Skip to main content

Thank you for visiting You are using a browser version with limited support for CSS. To obtain the best experience, we recommend you use a more up to date browser (or turn off compatibility mode in Internet Explorer). In the meantime, to ensure continued support, we are displaying the site without styles and JavaScript.


How a shark used its saw-like jaw


Despite having a set of teeth shaped like a circular saw, an extinct shark probably devoured only soft-bodied prey.

Credit: IMNH

The spiral-shaped tooth arrangement (pictured) of Helicoprion davisii, an animal some 300 million years old, has puzzled palaeontologists for more than a century. Last year, a team determined that the teeth were surrounded by the shark's lower jaw.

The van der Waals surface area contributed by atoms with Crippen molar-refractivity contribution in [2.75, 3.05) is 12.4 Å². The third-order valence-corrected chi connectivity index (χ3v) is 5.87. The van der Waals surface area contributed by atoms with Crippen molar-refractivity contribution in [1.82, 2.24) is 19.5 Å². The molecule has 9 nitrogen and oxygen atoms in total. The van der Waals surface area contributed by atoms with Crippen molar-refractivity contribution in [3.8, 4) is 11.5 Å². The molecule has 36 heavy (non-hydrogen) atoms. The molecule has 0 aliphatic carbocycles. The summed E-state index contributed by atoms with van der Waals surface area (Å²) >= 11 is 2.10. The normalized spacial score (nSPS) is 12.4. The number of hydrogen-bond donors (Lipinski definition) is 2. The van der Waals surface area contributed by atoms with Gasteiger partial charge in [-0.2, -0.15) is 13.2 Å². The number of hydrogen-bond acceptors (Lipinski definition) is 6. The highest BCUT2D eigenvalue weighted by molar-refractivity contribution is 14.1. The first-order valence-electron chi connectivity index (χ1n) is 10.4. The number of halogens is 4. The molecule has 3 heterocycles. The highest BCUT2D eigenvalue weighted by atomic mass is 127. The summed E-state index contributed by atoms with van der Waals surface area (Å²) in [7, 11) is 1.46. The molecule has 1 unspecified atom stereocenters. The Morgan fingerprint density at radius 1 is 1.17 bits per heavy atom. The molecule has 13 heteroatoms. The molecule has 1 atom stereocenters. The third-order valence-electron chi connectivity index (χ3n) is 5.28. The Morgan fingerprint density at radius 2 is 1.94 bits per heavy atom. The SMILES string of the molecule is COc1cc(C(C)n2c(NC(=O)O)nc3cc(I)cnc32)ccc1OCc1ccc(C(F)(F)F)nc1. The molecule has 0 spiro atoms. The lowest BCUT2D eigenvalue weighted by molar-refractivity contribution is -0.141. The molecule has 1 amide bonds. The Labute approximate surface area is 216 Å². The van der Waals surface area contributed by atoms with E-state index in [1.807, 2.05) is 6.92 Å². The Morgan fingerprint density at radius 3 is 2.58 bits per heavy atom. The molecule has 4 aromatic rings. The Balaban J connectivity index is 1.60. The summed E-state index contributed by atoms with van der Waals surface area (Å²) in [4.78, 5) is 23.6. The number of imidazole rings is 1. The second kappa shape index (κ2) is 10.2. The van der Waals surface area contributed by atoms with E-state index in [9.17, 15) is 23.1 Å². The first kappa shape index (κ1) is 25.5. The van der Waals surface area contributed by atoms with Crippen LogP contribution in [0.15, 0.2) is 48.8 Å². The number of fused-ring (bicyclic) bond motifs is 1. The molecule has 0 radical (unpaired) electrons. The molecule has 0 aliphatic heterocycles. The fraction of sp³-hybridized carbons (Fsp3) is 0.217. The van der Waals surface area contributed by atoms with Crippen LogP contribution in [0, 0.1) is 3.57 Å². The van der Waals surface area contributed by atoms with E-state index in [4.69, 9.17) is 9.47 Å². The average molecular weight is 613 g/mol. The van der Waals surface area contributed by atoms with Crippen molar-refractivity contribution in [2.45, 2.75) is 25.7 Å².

In a follow-up study, Jason Ramsay at the University of Rhode Island in Kingston and his team used computed tomography scans of the fossils to reconstruct the jaw muscles and model the mechanics of the jaw and teeth to determine how and what the animal ate. They concluded that older teeth at the front of the jaw snagged prey whereas younger, stronger teeth deeper in finished them off.

The shark teeth were rarely worn or broken, suggesting the animals ate soft-bodied sea creatures such as cephalopods.

J. Morphol. (2014)

Rights and permissions

Reprints and Permissions

About this article

Verify currency and authenticity via CrossMark

Cite this article

How a shark used its saw-like jaw. Nature 513, 282 (2014).

Download citation


Quick links